Langer’s axillary arch
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Langer’s axillary arch or axillopectoral muscle is a supernumerary muscle and is the most common and the best-known anatomical variant of the axilla, with clinical and surgical implications. The axillary arch is ordinarily classified as a vestigial muscle of the panniculus carnosus (a layer of striated muscle deep to the panniculus adiposus) and is considered to have no functional significance.
Langer's axillary arch is also known as:
muscular axillary arch
muscle of Langer
“arcus axillaris” (Latin)
Substantial variation in the reported incidence in cadaveric studies is published, from 1.7% (Turkish population) to 43.8% (Chinese population). The incidence is significantly less in surgical series at 0.25%.
Langer's axillary arch seems to be more frequent in females than in males. Probably, this is to be ascribed to the bias of surgical observations made mainly on female patients.
Langer's axillary arch is usually asymptomatic and accidentally found during axillary surgery giving its difficult preoperative detection. Nonetheless, it can be suspected during a routine clinical examination for the loss of the normal axillary concavity and for the presence of an axillary palpable mass, usually confused with an enlarged lymph node.
Langer's axillary arch is usually unilateral, without a side preference, and is rarely bilateral. This anomaly is a muscular slip extending from the anterior border of the latissimus dorsi muscle, both from the muscle and the tendon, crossing over the axillary neurovascular bundle and inserting deep to the tendons, muscles or fasciae around the superior part of the humerus, generally to the pectoralis major or onto the coracoid process. Other insertions are to the coracobrachialis or to the short head of the biceps brachii.
The origin of the Langer's axillary arch from the latissimus dorsi is constant, while there is wide variation in the shape, size, insertion as well as its blood and nerve supply. Its size may vary from 7-10 cm in length and 0.5–1.5 cm in width.
Langer's axillary arch can be divided into two groups, namely muscular form (type I) and fibrous form (type II).
Langer's has been described in association with other anomalies:
chondroepitrochlear muscle or the fourth pectoral muscle
two axillary veins
variants of the brachial plexus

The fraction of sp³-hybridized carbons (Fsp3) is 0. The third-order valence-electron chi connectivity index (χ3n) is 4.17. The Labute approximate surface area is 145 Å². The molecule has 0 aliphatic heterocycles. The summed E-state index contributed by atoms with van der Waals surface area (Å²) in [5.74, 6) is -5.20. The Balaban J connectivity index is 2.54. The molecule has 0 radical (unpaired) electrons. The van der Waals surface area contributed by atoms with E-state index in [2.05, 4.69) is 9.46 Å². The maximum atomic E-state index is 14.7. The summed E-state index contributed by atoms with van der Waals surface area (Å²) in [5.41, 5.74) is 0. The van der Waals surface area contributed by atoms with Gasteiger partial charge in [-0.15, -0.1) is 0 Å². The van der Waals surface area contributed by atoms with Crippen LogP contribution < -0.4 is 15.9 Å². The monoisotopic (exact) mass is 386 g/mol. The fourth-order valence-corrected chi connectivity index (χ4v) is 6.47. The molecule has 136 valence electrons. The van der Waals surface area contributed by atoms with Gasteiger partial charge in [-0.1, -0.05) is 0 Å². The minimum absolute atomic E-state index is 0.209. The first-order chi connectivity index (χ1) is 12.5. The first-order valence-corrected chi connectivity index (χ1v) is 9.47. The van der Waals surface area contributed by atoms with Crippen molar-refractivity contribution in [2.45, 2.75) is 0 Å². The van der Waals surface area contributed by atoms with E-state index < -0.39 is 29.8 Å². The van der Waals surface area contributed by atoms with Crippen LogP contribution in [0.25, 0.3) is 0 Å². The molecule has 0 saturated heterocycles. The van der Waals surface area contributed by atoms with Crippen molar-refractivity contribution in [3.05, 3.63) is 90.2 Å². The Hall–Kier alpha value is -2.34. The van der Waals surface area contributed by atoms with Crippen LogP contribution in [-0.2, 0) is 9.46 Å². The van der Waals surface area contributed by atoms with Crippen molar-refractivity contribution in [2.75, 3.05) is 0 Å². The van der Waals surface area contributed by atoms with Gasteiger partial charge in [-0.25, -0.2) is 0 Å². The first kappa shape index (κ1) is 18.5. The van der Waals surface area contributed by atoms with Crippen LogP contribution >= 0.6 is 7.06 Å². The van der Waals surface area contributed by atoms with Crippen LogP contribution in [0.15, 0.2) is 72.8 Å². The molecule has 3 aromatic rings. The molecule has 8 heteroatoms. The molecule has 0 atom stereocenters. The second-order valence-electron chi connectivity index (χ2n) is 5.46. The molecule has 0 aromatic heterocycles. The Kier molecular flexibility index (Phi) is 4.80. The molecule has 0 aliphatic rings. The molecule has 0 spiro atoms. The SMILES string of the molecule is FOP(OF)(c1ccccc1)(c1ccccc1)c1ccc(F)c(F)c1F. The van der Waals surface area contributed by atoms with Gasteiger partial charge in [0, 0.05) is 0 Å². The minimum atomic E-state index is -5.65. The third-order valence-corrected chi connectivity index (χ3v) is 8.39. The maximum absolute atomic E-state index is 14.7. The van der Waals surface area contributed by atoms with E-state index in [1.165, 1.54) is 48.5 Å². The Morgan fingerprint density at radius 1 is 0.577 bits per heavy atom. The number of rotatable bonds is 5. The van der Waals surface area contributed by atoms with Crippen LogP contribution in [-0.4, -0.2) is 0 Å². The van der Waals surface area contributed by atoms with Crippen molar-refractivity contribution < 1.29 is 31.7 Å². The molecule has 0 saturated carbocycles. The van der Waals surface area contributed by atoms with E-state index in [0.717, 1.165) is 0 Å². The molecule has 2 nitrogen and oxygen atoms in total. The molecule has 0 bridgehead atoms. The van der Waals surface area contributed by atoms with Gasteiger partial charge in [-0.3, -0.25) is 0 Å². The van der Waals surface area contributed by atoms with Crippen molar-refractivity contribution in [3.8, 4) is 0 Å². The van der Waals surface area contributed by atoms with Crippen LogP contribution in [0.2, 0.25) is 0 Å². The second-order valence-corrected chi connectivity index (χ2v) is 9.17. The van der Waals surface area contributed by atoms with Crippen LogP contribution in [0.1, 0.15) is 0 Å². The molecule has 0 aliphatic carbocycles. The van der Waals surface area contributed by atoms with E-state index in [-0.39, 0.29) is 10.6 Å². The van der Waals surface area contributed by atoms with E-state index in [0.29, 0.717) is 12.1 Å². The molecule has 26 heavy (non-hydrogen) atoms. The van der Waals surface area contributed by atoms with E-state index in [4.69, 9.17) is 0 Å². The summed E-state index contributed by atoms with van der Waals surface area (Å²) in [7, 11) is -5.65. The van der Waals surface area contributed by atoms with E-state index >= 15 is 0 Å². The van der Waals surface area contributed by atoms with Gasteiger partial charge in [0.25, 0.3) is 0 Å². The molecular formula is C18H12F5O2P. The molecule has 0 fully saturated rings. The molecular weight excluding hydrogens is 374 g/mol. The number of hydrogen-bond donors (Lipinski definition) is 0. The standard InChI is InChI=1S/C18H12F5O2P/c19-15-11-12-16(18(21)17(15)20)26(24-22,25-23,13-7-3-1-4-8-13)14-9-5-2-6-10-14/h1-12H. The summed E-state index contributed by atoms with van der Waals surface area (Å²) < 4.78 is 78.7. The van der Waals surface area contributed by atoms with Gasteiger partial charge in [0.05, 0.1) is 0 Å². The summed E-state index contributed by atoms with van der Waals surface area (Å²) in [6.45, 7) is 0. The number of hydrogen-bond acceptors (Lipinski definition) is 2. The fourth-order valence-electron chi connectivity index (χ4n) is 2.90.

absence of the intercostobrachial nerve
Sometimes Langer's axillary arch may be symptomatic; the patient complains of circulatory deficiency, chronic pain, and paresthesia, swollen arm. The sign and symptoms are caused by the compression of adjacent neurovascular and lymphatic structures, especially when the arm is abducted (hyperabduction syndrome).
Langer's axillary arch can be seen in the axillary region by ultrasound, mammography, and CT; MRI is helpful for a conclusive evaluation of its anatomic relations and is indicated when symptoms of neurovascular entrapment are present.
Occasionally, a mediolateral oblique mammogram might show an ovoid density that could be confused as a mass in the axilla or a smoothly wavy, band-like structure overlapped with pectoralis muscle.
isoechoic muscular structure, extending from the lateral edge of the latissimus dorsi to the tendon of insertion of the pectoralis major
soft tissue tumor
Treatment and prognosis
If the Langer's axillary arch is symptomatic, its excision should be curative. The knowledge of this anomaly is crucial for surgeons performing safe axillary surgery.
The LAA should be identified and divided during sentinel node biopsy, axillary dissection, vascular bypass operations, and when using latissimus dorsi myocutaneous flap during breast reconstruction for a clear identification of the anatomic landmarks of the axilla, thus preventing axillary vein compression developing into a lymphedema of the arm.
During sentinel node biopsy, Langer's axillary arch can obscure and shift the sentinel lymph node(s) higher and can obscure lateral axillary nodes increasing the risk of recurrence.
History and etymology
After having been observed firstly by Ramsay in 1795, the muscle has been named after the 1846 more accurate description of Karl Langer, who named it “Achselbogen” (axillary arch).
Langer's axillary arch is the common muscular anatomic variation in the axilla
the surgeon must be aware of this anomaly
should always be divided when identified in the surgical field: during sentinel node biopsy, axillary dissection and also if latissimus dorsi myocutaneous flap is used for breast reconstruction
may cause neurovascular compression syndromes, including thoracic outlet syndrome, hyperabduction syndrome, and brachial plexus impingement
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